Four daredevils, including three Long Islanders, who were arrested this week for skydiving off the new World Trade Center tower last fall say their stunt helped expose security gaps at the site.
New York City police said the extreme skydivers endangered the public when they parachuted off the nation’s tallest building and the Port Authority of New York and New Jersey, which operates the site, accused the men of disrespecting the victims of the Sept. 11, 2001 attacks—claims the quartet countered by promising to donate any proceeds from their jump video to 9/11 victims.
“One of the jumpers worked construction at the WTC and violated the spirit of respect and reverence for this sacred site that almost all connected with the WTC project feel,” the Port Authority told The Associated Press.
“It was a calculated risk,” Andrew Rossig, 33, of upstate Slate Hill, told CBS while describing how the group sneaked up to the top of the 1,776-foot tower in the early morning hours of Monday, Sept. 30, 2013 and parachuted passed neighboring buildings down to the street below.
Rossig was charged with burglary, reckless endangerment and jumping from a structure along with Marko Markovich, 27, of Lake Ronkonkoma, 32-year-old James Brady of Kings Park, the former construction worker at the site, and 29-year-old Kyle Hartwell of East Patchogue, who allegedly acted as the group’s lookout on the ground.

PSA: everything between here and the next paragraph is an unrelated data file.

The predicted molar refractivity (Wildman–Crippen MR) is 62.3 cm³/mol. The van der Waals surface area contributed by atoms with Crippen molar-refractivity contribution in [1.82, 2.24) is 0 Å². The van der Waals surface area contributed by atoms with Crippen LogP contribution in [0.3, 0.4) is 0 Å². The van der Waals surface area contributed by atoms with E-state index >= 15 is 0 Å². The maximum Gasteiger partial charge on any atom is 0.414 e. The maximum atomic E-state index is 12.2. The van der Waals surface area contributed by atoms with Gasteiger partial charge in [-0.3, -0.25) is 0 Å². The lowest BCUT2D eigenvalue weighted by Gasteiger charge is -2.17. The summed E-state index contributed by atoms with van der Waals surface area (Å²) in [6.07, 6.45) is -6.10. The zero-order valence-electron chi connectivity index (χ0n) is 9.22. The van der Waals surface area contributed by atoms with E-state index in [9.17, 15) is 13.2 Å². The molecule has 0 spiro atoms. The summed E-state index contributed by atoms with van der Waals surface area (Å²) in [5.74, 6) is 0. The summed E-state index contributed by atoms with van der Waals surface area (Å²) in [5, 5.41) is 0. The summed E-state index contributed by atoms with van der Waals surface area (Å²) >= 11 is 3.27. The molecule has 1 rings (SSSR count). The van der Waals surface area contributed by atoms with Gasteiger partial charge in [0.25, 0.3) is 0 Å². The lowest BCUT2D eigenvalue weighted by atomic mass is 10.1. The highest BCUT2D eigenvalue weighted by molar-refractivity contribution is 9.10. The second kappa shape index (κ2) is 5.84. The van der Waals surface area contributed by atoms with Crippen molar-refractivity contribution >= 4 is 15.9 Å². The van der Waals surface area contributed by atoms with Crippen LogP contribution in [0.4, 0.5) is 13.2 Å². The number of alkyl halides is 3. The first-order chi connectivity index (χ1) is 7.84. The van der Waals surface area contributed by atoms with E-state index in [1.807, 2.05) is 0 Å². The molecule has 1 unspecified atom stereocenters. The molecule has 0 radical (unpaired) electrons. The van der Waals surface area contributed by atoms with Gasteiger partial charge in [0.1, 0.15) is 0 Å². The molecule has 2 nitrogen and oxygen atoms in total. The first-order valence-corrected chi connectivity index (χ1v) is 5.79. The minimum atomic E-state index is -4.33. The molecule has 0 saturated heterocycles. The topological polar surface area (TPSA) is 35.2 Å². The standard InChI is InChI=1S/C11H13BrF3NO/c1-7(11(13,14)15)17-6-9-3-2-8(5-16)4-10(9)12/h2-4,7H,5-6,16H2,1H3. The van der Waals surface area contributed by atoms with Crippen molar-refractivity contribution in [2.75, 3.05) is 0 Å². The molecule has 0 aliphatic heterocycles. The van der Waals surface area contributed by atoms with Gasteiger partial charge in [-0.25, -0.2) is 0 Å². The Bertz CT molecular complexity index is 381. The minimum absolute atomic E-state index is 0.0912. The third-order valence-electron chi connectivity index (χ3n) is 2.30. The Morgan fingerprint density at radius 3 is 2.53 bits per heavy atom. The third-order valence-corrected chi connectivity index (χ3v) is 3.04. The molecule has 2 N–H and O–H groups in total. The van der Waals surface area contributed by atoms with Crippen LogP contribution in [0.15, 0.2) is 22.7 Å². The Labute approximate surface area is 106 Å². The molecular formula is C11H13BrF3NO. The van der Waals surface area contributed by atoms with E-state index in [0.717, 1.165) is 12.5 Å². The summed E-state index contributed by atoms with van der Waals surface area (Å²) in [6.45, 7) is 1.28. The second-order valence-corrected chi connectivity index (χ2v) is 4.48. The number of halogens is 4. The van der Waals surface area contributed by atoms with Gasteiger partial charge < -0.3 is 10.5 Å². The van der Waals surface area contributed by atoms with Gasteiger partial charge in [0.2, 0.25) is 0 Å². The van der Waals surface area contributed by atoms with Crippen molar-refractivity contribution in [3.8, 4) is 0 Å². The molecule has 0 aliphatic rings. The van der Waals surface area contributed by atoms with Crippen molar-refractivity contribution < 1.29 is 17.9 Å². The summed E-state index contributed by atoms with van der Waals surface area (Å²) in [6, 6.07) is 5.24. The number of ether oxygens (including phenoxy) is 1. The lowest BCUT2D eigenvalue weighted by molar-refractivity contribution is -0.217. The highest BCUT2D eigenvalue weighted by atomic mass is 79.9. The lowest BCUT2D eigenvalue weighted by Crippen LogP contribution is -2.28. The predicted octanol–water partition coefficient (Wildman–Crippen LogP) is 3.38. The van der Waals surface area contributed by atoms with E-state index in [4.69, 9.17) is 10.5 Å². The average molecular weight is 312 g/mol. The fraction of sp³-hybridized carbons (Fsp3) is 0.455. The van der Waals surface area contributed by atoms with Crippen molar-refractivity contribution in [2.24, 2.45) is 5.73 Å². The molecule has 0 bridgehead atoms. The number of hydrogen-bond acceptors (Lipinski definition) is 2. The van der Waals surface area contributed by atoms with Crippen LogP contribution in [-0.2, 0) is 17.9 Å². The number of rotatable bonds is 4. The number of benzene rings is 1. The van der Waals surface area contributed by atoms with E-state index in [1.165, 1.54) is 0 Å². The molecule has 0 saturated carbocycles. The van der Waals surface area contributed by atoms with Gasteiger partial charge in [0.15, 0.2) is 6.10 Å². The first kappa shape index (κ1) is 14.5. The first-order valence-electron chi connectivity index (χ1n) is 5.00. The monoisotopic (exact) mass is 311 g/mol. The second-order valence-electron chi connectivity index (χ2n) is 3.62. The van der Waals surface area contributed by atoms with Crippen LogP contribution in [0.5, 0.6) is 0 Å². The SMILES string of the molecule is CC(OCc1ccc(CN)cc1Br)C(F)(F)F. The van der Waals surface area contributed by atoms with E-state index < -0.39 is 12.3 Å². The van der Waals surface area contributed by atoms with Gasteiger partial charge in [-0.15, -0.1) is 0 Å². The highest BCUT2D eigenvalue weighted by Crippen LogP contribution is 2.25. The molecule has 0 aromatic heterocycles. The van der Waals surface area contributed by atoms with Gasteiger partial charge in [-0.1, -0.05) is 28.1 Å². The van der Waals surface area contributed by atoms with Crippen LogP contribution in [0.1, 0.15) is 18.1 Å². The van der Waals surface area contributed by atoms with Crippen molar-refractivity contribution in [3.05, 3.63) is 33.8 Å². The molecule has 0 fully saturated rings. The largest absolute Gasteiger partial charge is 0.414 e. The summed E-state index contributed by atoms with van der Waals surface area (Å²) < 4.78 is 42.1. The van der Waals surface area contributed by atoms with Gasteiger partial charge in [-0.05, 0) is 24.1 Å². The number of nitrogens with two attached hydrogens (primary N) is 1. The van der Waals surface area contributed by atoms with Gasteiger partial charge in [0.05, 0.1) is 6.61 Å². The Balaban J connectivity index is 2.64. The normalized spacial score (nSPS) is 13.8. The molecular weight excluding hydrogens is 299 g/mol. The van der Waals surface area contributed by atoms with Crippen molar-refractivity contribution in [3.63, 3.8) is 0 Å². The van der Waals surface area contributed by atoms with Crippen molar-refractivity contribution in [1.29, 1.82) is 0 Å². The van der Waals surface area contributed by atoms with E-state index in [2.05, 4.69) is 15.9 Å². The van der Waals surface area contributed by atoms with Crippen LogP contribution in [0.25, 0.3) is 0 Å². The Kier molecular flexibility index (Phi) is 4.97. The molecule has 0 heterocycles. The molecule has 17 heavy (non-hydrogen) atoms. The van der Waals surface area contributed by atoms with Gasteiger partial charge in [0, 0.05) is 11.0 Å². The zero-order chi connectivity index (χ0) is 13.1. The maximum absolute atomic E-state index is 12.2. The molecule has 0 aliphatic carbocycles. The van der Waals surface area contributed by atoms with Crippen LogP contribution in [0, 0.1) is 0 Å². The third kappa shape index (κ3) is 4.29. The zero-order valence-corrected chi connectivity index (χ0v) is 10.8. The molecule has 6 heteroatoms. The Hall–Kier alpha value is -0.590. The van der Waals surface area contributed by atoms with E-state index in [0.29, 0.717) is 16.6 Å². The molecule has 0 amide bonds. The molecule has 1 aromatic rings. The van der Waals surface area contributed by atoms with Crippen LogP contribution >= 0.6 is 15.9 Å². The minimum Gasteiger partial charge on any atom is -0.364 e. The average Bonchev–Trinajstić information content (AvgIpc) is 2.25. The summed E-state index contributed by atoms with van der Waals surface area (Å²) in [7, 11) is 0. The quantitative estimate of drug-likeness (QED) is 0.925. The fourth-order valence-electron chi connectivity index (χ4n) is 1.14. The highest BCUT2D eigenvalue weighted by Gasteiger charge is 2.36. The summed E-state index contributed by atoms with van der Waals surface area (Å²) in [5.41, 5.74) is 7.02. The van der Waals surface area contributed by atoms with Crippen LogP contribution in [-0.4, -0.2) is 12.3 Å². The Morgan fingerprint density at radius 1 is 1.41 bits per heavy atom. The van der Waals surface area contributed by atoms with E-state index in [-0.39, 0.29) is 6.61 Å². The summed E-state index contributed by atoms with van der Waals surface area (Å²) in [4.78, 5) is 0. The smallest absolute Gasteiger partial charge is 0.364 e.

A judge set bail for the group at $3,500—except for Rossig, who was released without bail—at their initial Manhattan court appearance. They are due back in court in July.
Their arrest came a week after a New Jersey teenager was arrested for allegedly sneaking up to the top of the tower to take a selfie—gaining access to the site the same way as the skydivers: through a hole in the fence. Two CNN producers were also arrested for allegedly trying to get through a fence at the WTC site this week.
The group are self-described BASE—short for “building, antenna, span, earth—jumpers. They released a 93-second video filmed with a helmet-mounted camera that shows Rossig’s view as he dove off the roof of the skyscraper and parachuted north onto West Side Highway, then hurrying out of the way of an oncoming car.
“Being a thrill-seeker does not give immunity from the law,” NYPD Commissioner William Bratton said. “These arrests should send a message to anyone thinking about misusing a landmark this way.”